Interpreting CSS, part 1

Hey folks!

I’ve been seeing on the web lately that a lot of people are still having a hard time “getting” CSS. It’s not really code, in that it doesn’t execute, so it doesn’t really look right to programmers. Yet, it a kind of language, in that it has a syntax and a grammar, that is very terse, and not exactly straightforward – tough on the graphic design folks I know.

However, CSS has distinct advantages over the classic ways of styling and laying out HTML. It’s biggest advantage is write-once / style-anywhere: change a line of CSS in your stylesheet file, and every page that uses that stylesheet has the new style applied. This is a double-edged sword: it saves a lot of time once your style is put together, because any style changes do not have to be applied across every page (remember the <font> tag? Ick!). But, change the wrong line, and every linked page suffers! With great power, comes great responsibility.

Really, though, there’s a few simple rules to CSS, and a few caveats to learn. To try and help, I thought I’d lend a hand and share what I know. This is all from my experience building web pages. I’ve not found a teacher yet that really tries to teach CSS; often given the tools we currently have, it’s easier to use tables and tags for layout and style, respectively.

Here’s the basics:

  1. A line or block of CSS is called a rule. The rule has two parts: the “Selector”, and the style block. The style block contains one or more style statements, with an attribute, and value specified for that attribute.
  2. Styles apply to elements in HTML. The CSS Selector determines to which elements the style applies.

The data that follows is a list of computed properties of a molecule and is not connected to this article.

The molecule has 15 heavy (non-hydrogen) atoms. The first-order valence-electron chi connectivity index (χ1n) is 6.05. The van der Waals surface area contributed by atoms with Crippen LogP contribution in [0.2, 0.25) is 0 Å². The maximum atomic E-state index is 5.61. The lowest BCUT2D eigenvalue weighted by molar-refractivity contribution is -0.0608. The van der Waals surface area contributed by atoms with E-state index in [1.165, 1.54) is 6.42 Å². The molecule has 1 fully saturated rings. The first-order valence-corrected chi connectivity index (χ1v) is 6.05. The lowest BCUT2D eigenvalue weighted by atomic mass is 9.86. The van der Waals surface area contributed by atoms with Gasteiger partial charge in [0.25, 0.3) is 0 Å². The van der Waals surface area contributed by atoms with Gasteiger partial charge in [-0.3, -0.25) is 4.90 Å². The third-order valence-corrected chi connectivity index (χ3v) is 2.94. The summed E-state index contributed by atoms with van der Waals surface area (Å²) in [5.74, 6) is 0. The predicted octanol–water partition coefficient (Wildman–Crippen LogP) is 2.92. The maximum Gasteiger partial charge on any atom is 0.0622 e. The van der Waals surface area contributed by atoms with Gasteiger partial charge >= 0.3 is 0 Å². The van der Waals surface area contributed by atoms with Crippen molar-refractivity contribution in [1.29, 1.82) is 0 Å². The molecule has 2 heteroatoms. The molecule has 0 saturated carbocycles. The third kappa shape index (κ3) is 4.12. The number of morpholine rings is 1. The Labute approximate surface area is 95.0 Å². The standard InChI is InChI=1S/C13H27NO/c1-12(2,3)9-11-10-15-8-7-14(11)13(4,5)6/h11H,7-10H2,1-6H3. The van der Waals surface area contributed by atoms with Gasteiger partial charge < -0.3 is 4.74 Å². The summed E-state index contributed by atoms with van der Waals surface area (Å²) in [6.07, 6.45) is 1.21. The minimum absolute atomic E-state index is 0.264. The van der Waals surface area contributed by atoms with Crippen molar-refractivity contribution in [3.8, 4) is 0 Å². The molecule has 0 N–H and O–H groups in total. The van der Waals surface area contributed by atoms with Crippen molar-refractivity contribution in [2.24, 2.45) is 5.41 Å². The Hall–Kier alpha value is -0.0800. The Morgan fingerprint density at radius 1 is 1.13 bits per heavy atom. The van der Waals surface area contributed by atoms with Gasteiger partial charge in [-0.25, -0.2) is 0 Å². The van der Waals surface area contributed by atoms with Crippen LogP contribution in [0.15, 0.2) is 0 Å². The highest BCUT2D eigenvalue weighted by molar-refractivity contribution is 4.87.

3. Styles apply in order. This means that if more than one rule applies to an element, the later one, either later in the same stylesheet, or in a stylesheet that is loaded after a previous sheet, override the earlier.
  4. More specific selectors get preference – even if the more specific rule is before the more generic rule.
  5. The !important also gets preference.
  6. Extra white space is ignored.
  7. In the style block, style attribute/value pairs should be separated with a ‘:’ and end with a ‘;’.

Building Selectors

Tag Selectors

You can specify all <p> tags very easily. The selector? Just p.

p { text-align: left; }

With that rule applied, all paragraphs specified by a p tag in the HTML will have text aligned left. More examples:

h1 {
font-weight: bold;
text-align: right;
font-size: 18pt;
div {
display: block;

It’s should be easy enough to interpret that h1 rule: the text will be bold, aligned right, and 18pt. The div – diplay: block – is a layout thing. In HTML, there are block elements and inline elements – headers (h1-h6) and paragraphs are block by default, but <em> or <strong> tags are rendered inline.

What does that mean? A block element renders on it’s own line. There will be a line break before and after a block element. Essentially, it “blocks off” it’s own part of the page. An inline element displays exactly so: in-line. A <strong> tag is intended to bold text within a paragraph or heading, for example. Of course, using CSS, you can change this behavior. You could make the strong tag render as a block, and make it italicize the text rather than bold it, if you wanted to. CSS styles always override the browser’s default styling (this will be useful later!).

Tag based selectors are fantastic – you can re-purpose HTML to display exactly as you like it, and it will do your bidding. Any time you can use an existing tag to mark up your data or content in a way that makes sense, you should do it – this is called semantic HTML. The best semantic tags are the basic ones:

  • Headers (h1h6)
  • Paragraphs (p)
  • Numberd Lists (ol and li)
  • Bullet lists (ul and li)